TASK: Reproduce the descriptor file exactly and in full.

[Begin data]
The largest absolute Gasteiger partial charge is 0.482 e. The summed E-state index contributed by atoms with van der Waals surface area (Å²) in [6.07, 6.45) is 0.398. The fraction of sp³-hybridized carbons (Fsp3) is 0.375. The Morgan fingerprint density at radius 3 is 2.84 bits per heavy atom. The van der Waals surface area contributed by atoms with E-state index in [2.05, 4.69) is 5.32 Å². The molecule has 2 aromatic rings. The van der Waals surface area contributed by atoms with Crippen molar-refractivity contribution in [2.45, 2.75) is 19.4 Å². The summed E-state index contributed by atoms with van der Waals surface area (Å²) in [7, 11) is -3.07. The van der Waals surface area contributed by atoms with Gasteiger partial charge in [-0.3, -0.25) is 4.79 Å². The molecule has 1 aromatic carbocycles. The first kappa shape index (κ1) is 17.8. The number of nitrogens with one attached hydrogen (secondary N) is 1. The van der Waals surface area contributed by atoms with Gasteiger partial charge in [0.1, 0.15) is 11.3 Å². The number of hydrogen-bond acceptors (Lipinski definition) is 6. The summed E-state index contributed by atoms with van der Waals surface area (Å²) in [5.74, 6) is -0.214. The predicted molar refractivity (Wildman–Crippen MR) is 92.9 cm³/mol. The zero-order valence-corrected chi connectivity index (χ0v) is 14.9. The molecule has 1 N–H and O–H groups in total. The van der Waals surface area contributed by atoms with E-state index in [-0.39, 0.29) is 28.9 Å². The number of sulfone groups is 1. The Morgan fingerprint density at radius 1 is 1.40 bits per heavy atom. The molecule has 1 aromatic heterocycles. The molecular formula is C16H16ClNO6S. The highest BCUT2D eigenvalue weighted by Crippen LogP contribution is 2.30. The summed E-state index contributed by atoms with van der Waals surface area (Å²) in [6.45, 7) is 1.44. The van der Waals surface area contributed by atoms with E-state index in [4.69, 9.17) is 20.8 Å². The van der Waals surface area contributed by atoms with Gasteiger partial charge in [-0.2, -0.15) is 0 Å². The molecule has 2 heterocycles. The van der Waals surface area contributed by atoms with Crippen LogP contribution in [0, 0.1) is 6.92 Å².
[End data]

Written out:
The largest absolute Gasteiger partial charge is 0.482 e. The summed E-state index contributed by atoms with van der Waals surface area (Å²) in [6.07, 6.45) is 0.398. The fraction of sp³-hybridized carbons (Fsp3) is 0.375. The Morgan fingerprint density at radius 3 is 2.84 bits per heavy atom. The van der Waals surface area contributed by atoms with E-state index in [2.05, 4.69) is 5.32 Å². The molecule has 2 aromatic rings. The van der Waals surface area contributed by atoms with Crippen molar-refractivity contribution in [2.45, 2.75) is 19.4 Å². The summed E-state index contributed by atoms with van der Waals surface area (Å²) in [7, 11) is -3.07. The van der Waals surface area contributed by atoms with Gasteiger partial charge in [-0.3, -0.25) is 4.79 Å². The molecule has 1 aromatic carbocycles. The first kappa shape index (κ1) is 17.8. The number of nitrogens with one attached hydrogen (secondary N) is 1. The van der Waals surface area contributed by atoms with Gasteiger partial charge in [0.1, 0.15) is 11.3 Å². The number of hydrogen-bond acceptors (Lipinski definition) is 6. The summed E-state index contributed by atoms with van der Waals surface area (Å²) in [5.74, 6) is -0.214. The predicted molar refractivity (Wildman–Crippen MR) is 92.9 cm³/mol. The zero-order valence-corrected chi connectivity index (χ0v) is 14.9. The molecule has 1 N–H and O–H groups in total. The van der Waals surface area contributed by atoms with E-state index in [-0.39, 0.29) is 28.9 Å². The number of sulfone groups is 1. The Morgan fingerprint density at radius 1 is 1.40 bits per heavy atom. The molecule has 1 aromatic heterocycles. The molecular formula is C16H16ClNO6S. The highest BCUT2D eigenvalue weighted by Crippen LogP contribution is 2.30. The summed E-state index contributed by atoms with van der Waals surface area (Å²) in [6.45, 7) is 1.44. The van der Waals surface area contributed by atoms with E-state index in [4.69, 9.17) is 20.8 Å². The van der Waals surface area contributed by atoms with Gasteiger partial charge in [-0.2, -0.15) is 0 Å². The molecule has 2 heterocycles. The van der Waals surface area contributed by atoms with Crippen LogP contribution in [0, 0.1) is 6.92 Å².